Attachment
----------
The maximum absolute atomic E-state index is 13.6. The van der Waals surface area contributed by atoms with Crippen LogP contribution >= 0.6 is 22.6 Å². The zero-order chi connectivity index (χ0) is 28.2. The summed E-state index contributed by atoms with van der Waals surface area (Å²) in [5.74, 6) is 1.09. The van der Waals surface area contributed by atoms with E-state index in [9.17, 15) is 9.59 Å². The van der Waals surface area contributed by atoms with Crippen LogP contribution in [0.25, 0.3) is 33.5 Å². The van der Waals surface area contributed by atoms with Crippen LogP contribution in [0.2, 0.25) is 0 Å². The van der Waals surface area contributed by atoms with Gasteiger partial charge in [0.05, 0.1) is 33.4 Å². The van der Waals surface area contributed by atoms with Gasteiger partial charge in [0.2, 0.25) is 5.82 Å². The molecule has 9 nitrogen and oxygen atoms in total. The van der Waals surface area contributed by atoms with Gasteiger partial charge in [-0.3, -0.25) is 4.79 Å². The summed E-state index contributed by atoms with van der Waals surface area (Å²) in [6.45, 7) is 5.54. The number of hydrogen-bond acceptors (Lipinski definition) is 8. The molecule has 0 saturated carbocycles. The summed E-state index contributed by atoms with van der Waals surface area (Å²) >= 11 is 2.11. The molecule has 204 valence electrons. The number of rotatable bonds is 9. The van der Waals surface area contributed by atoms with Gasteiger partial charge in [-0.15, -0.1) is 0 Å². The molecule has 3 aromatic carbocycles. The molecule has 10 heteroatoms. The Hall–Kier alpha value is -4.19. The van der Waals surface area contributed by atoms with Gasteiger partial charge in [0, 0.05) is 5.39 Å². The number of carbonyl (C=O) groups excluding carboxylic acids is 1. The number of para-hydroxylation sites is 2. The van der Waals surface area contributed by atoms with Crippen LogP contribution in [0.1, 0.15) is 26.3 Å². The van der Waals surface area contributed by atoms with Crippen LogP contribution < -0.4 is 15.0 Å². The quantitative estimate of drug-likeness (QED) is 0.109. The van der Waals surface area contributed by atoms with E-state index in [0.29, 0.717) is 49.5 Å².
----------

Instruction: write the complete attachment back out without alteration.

The maximum absolute atomic E-state index is 13.6. The van der Waals surface area contributed by atoms with Crippen LogP contribution >= 0.6 is 22.6 Å². The zero-order chi connectivity index (χ0) is 28.2. The summed E-state index contributed by atoms with van der Waals surface area (Å²) in [5.74, 6) is 1.09. The van der Waals surface area contributed by atoms with E-state index in [9.17, 15) is 9.59 Å². The van der Waals surface area contributed by atoms with Crippen LogP contribution in [0.25, 0.3) is 33.5 Å². The van der Waals surface area contributed by atoms with Crippen LogP contribution in [0.2, 0.25) is 0 Å². The van der Waals surface area contributed by atoms with Gasteiger partial charge in [0.05, 0.1) is 33.4 Å². The van der Waals surface area contributed by atoms with Gasteiger partial charge in [0.2, 0.25) is 5.82 Å². The molecule has 9 nitrogen and oxygen atoms in total. The van der Waals surface area contributed by atoms with Gasteiger partial charge in [-0.3, -0.25) is 4.79 Å². The summed E-state index contributed by atoms with van der Waals surface area (Å²) in [6.45, 7) is 5.54. The number of hydrogen-bond acceptors (Lipinski definition) is 8. The molecule has 0 saturated carbocycles. The summed E-state index contributed by atoms with van der Waals surface area (Å²) >= 11 is 2.11. The molecule has 204 valence electrons. The number of rotatable bonds is 9. The van der Waals surface area contributed by atoms with Gasteiger partial charge in [-0.15, -0.1) is 0 Å². The molecule has 3 aromatic carbocycles. The molecule has 10 heteroatoms. The Hall–Kier alpha value is -4.19. The van der Waals surface area contributed by atoms with Gasteiger partial charge in [0, 0.05) is 5.39 Å². The number of carbonyl (C=O) groups excluding carboxylic acids is 1. The number of para-hydroxylation sites is 2. The van der Waals surface area contributed by atoms with Crippen LogP contribution in [0.1, 0.15) is 26.3 Å². The van der Waals surface area contributed by atoms with Crippen LogP contribution < -0.4 is 15.0 Å². The quantitative estimate of drug-likeness (QED) is 0.109. The van der Waals surface area contributed by atoms with E-state index in [0.29, 0.717) is 49.5 Å².